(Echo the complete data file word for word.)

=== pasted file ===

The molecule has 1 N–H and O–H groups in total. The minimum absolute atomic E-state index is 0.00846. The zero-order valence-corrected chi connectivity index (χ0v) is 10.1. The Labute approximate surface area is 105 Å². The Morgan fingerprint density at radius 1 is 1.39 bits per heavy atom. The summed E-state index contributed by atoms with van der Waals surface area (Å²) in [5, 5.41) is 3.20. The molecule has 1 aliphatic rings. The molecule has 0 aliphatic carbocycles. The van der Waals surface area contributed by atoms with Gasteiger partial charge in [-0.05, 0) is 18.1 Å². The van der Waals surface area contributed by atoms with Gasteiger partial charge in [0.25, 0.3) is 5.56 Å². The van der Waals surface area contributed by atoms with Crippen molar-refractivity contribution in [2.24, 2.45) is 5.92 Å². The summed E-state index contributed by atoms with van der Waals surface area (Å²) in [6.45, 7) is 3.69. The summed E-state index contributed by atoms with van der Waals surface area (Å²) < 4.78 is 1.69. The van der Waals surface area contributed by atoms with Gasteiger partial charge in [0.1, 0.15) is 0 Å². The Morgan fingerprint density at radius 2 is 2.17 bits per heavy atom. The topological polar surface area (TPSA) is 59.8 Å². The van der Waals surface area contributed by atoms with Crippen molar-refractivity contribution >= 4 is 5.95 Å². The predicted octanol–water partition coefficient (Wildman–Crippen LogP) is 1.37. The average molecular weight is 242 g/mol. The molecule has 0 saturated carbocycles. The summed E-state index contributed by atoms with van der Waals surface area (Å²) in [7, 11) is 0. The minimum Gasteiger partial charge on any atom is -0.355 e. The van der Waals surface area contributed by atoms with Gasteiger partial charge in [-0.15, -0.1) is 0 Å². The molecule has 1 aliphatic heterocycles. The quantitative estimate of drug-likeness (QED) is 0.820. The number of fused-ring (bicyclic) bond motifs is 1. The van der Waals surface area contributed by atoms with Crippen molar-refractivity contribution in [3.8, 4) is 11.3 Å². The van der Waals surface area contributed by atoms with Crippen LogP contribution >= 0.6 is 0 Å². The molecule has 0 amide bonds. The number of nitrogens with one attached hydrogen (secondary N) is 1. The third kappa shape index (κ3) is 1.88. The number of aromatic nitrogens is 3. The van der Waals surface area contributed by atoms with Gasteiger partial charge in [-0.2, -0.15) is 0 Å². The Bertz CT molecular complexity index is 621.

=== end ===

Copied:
The molecule has 1 N–H and O–H groups in total. The minimum absolute atomic E-state index is 0.00846. The zero-order valence-corrected chi connectivity index (χ0v) is 10.1. The Labute approximate surface area is 105 Å². The Morgan fingerprint density at radius 1 is 1.39 bits per heavy atom. The summed E-state index contributed by atoms with van der Waals surface area (Å²) in [5, 5.41) is 3.20. The molecule has 1 aliphatic rings. The molecule has 0 aliphatic carbocycles. The van der Waals surface area contributed by atoms with Gasteiger partial charge in [-0.05, 0) is 18.1 Å². The van der Waals surface area contributed by atoms with Gasteiger partial charge in [0.25, 0.3) is 5.56 Å². The van der Waals surface area contributed by atoms with Crippen molar-refractivity contribution in [2.24, 2.45) is 5.92 Å². The summed E-state index contributed by atoms with van der Waals surface area (Å²) in [6.45, 7) is 3.69. The summed E-state index contributed by atoms with van der Waals surface area (Å²) < 4.78 is 1.69. The van der Waals surface area contributed by atoms with Gasteiger partial charge in [0.1, 0.15) is 0 Å². The Morgan fingerprint density at radius 2 is 2.17 bits per heavy atom. The topological polar surface area (TPSA) is 59.8 Å². The van der Waals surface area contributed by atoms with Crippen molar-refractivity contribution >= 4 is 5.95 Å². The predicted octanol–water partition coefficient (Wildman–Crippen LogP) is 1.37. The average molecular weight is 242 g/mol. The molecule has 0 saturated carbocycles. The summed E-state index contributed by atoms with van der Waals surface area (Å²) in [7, 11) is 0. The minimum Gasteiger partial charge on any atom is -0.355 e. The van der Waals surface area contributed by atoms with Gasteiger partial charge in [-0.15, -0.1) is 0 Å². The molecule has 1 aliphatic heterocycles. The quantitative estimate of drug-likeness (QED) is 0.820. The number of fused-ring (bicyclic) bond motifs is 1. The van der Waals surface area contributed by atoms with Crippen molar-refractivity contribution in [3.8, 4) is 11.3 Å². The van der Waals surface area contributed by atoms with Crippen LogP contribution >= 0.6 is 0 Å². The molecule has 0 amide bonds. The number of nitrogens with one attached hydrogen (secondary N) is 1. The third kappa shape index (κ3) is 1.88. The number of aromatic nitrogens is 3. The van der Waals surface area contributed by atoms with Gasteiger partial charge in [-0.2, -0.15) is 0 Å². The Bertz CT molecular complexity index is 621.